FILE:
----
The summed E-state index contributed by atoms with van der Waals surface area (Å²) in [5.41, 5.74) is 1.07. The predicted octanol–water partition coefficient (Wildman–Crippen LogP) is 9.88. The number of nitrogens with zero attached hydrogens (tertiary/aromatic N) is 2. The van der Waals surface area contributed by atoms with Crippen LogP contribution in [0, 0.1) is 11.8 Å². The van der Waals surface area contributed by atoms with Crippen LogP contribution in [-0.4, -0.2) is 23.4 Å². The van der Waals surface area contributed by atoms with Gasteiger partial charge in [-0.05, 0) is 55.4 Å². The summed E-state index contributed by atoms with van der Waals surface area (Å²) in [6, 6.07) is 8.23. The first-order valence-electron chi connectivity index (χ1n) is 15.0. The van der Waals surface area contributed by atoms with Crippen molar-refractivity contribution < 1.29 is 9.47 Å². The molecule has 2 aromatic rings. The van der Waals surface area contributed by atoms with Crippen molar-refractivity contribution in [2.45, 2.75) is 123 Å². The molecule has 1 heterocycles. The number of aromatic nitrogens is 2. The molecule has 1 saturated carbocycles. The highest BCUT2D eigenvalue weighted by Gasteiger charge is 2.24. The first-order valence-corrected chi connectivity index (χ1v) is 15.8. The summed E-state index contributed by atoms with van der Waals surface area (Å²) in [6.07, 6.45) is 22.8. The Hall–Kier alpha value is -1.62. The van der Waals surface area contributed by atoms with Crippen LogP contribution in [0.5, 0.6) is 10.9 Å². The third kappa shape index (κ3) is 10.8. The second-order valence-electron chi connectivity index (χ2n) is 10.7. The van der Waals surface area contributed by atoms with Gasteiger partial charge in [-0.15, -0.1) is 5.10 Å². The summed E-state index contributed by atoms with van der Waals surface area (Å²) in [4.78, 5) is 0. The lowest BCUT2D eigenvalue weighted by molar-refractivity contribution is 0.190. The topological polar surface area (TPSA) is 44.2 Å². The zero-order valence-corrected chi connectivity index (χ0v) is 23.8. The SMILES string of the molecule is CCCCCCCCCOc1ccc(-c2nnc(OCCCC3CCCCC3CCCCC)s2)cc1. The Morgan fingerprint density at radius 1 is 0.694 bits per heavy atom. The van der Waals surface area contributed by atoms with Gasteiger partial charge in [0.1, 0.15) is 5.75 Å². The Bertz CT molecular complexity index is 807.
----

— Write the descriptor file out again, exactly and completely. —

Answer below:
The summed E-state index contributed by atoms with van der Waals surface area (Å²) in [5.41, 5.74) is 1.07. The predicted octanol–water partition coefficient (Wildman–Crippen LogP) is 9.88. The number of nitrogens with zero attached hydrogens (tertiary/aromatic N) is 2. The van der Waals surface area contributed by atoms with Crippen LogP contribution in [0, 0.1) is 11.8 Å². The van der Waals surface area contributed by atoms with Crippen LogP contribution in [-0.4, -0.2) is 23.4 Å². The van der Waals surface area contributed by atoms with Gasteiger partial charge in [-0.05, 0) is 55.4 Å². The summed E-state index contributed by atoms with van der Waals surface area (Å²) in [6, 6.07) is 8.23. The first-order valence-electron chi connectivity index (χ1n) is 15.0. The van der Waals surface area contributed by atoms with Crippen molar-refractivity contribution < 1.29 is 9.47 Å². The molecule has 2 aromatic rings. The van der Waals surface area contributed by atoms with Crippen molar-refractivity contribution in [2.45, 2.75) is 123 Å². The molecule has 1 heterocycles. The number of aromatic nitrogens is 2. The molecule has 1 saturated carbocycles. The highest BCUT2D eigenvalue weighted by Gasteiger charge is 2.24. The first-order valence-corrected chi connectivity index (χ1v) is 15.8. The summed E-state index contributed by atoms with van der Waals surface area (Å²) in [6.07, 6.45) is 22.8. The Hall–Kier alpha value is -1.62. The van der Waals surface area contributed by atoms with Crippen LogP contribution in [0.5, 0.6) is 10.9 Å². The third kappa shape index (κ3) is 10.8. The second-order valence-electron chi connectivity index (χ2n) is 10.7. The van der Waals surface area contributed by atoms with Gasteiger partial charge in [-0.15, -0.1) is 5.10 Å². The summed E-state index contributed by atoms with van der Waals surface area (Å²) in [4.78, 5) is 0. The lowest BCUT2D eigenvalue weighted by molar-refractivity contribution is 0.190. The topological polar surface area (TPSA) is 44.2 Å². The zero-order valence-corrected chi connectivity index (χ0v) is 23.8. The SMILES string of the molecule is CCCCCCCCCOc1ccc(-c2nnc(OCCCC3CCCCC3CCCCC)s2)cc1. The Morgan fingerprint density at radius 1 is 0.694 bits per heavy atom. The van der Waals surface area contributed by atoms with Gasteiger partial charge in [0.1, 0.15) is 5.75 Å². The Bertz CT molecular complexity index is 807.